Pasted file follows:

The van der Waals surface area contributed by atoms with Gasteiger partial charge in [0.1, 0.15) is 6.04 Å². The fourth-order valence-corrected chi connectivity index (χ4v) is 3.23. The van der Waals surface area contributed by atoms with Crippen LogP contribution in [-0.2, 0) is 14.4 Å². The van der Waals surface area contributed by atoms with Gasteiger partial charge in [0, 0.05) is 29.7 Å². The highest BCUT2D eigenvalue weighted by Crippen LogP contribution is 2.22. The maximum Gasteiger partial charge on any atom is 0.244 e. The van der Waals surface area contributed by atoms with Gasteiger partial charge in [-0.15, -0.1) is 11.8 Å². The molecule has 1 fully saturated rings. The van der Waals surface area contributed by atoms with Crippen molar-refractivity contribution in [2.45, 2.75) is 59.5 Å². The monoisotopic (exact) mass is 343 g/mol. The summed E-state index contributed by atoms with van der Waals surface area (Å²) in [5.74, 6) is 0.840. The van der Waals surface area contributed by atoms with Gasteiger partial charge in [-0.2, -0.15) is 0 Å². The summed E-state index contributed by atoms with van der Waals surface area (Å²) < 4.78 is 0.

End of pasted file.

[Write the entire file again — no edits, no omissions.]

The van der Waals surface area contributed by atoms with Gasteiger partial charge in [0.1, 0.15) is 6.04 Å². The fourth-order valence-corrected chi connectivity index (χ4v) is 3.23. The van der Waals surface area contributed by atoms with Crippen LogP contribution in [-0.2, 0) is 14.4 Å². The van der Waals surface area contributed by atoms with Gasteiger partial charge in [0, 0.05) is 29.7 Å². The highest BCUT2D eigenvalue weighted by Crippen LogP contribution is 2.22. The maximum Gasteiger partial charge on any atom is 0.244 e. The van der Waals surface area contributed by atoms with Gasteiger partial charge in [-0.15, -0.1) is 11.8 Å². The molecule has 1 fully saturated rings. The van der Waals surface area contributed by atoms with Crippen molar-refractivity contribution in [2.45, 2.75) is 59.5 Å². The monoisotopic (exact) mass is 343 g/mol. The summed E-state index contributed by atoms with van der Waals surface area (Å²) in [5.74, 6) is 0.840. The van der Waals surface area contributed by atoms with Gasteiger partial charge in [-0.2, -0.15) is 0 Å². The summed E-state index contributed by atoms with van der Waals surface area (Å²) < 4.78 is 0.